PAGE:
MOONGLOWS, WAS AN EARLY MENTOR OF MARVIN GAYE
Soul singer, songwriter, record producer and record label executive Harvey Fuqua, who founded the R&B/doo-wop group the Moonglows, and discovered singer Marvin Gaye and others, died Tuesday, July 6th in a Detroit hospital at 5:15 PM EST. He was 80.
Born on July 27, 1929, in Louisville, KY, Fuqua (the nephew of Charlie Fuqua of the Ink Spots) started a vocal group in his hometown called the Crazy Sounds. Later, they moved to Cleveland , OH, where Fuqua was the lead singer with Bobby Lester, Alexand er “Pete” Graves and Prentiss Barnes, with Billy Johnson on guitar.
The group caught the eye of legendary rock & roll DJ Alan Freed, who got them to appear on his radio show and concerts. In 1952, Freed signed the group to his Champagne Records label after changing their name to the Moonglows. They later left Freed and signed to Chance Records for a short stay, then signed to Chess Records.
Their first single, “Sincerely,” became an instant doo-wop classic in November, 1954. Later hits included “Most of All” (1955), “See Saw” (1956), and “Please Send Me Someone To Love” (1957).
In early 1958, the group broke up. It was then that Fuqua met a young vocal group from Washington, DC who called themselves the Marquees. One of the group's members was Marvin Gaye, whose vocals especially impressed Fuqua.
Trying to keep the sound of the Moonglows alive, Fuqua joined the group together, and with Reese Palmer, James Knowland , Chester Simmons, Chuck Barksdale (on loan from the Dells) and Gaye, he continued to record. The group changed their name to Harvey and the Moonglows.
In 1958, they scored their massive signature hit, “Ten Command ments of Love.”
Later that year, Fuqua left the group, while still retaining Gaye. He joined Anna Records, a small label in Detroit, MI under then fledgling producer Berry Gordy.
There he recorded Lamont Dozier and Johnny Bristol, two talents who would go on to success with Motown Records. Meanwhile, Fuqua was still working with Chess, producing sides on Etta James.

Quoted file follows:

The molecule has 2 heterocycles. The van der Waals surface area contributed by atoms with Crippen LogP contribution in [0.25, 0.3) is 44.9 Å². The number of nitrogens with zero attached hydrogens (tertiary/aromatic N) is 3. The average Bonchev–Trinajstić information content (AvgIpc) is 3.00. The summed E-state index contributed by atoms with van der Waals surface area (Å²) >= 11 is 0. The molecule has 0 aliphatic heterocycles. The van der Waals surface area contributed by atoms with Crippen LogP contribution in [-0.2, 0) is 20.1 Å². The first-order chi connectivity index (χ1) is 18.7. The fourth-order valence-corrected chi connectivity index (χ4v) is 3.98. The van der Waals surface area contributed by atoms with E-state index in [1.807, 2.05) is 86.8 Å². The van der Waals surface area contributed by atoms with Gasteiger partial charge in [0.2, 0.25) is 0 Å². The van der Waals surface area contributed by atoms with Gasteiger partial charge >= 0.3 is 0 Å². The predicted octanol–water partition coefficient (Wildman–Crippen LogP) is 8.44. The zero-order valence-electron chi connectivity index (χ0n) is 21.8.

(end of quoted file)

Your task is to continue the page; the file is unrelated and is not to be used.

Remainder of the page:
In 1961, he started his own independent labels, Tri-Phi and Harvey Records. His roster included the Spinners, Junior Walker & the All Stars and Shorty Long.
After growing tired of the rigors of running a small independent label with no distribution or edge against the major labels, Fuqua got a break when he was hired by Berry Gordy to head Motown's Artist Development department.
The move allowed Fuqua to bring Johnny Bristol, Tammi Terrell and the Spinners to Motown Records, where he was assisted by Gwen Gordy, Anna Gordy, Maxine Powell and Cholly Atkins.
Success began to happen for Fuqua as he recorded Marvin Gaye and Tammi Terrell's “Ain't No Mountain High Enough” (summer 1967), “Your Precious Love” (fall 1967), and “If This World Were Mine” (late 1967).
He also scored a hit with former Temptations lead singer David Ruffin's solo “My Whole World Ended (The Moment You Left Me) (early 1969).
In 1971, Fuqua left Motown Records, signing a production deal with RCA Records. Two acts that he had previously signed to his talent agency, The Nightlighters (“K-Jee”) and New Birth (“It's Been A Long Time”) were also signed to the label. He also discovered disco pioneer Sylvester, producing several hit singles, including “Dance (Disco Heat”) and “You Make Me Feel (Mighty Real).” Fuqua was also Smokey Robinson's road manager for a while.
The Moonglows reunited in 1972, with Fuqua, Lester, Graves, Doc Williams, and Chuck Lewis. They produced an LP, “The Return of the Moonglows,” and made a remake of “Sincerely, ” which went to number 43 on the R&B chart.
The summer of 1982 saw Fuqua reuniting with Marvin Gaye, collaborating on Gaye's “Midnight Love” LP which went to number seven pop in late 1982, sold two million copies, including the gold single “Sexual Healing” which stayed at number one R&B for ten weeks.
The Moonglows received the 1995 Pioneer Awards and were inducted into the Vocal Group Hall of Fame in 1999 and the Rock & Roll Hall of Fame in 2000.
In 2000, he set up his own Resurging Artist Records, and was an Advisory Board member of The Rhythm and Blues Foundation.
Fuqua was working with S.T.A.R.S., an inspirational group at the time of his transition.
Memorial services are pending.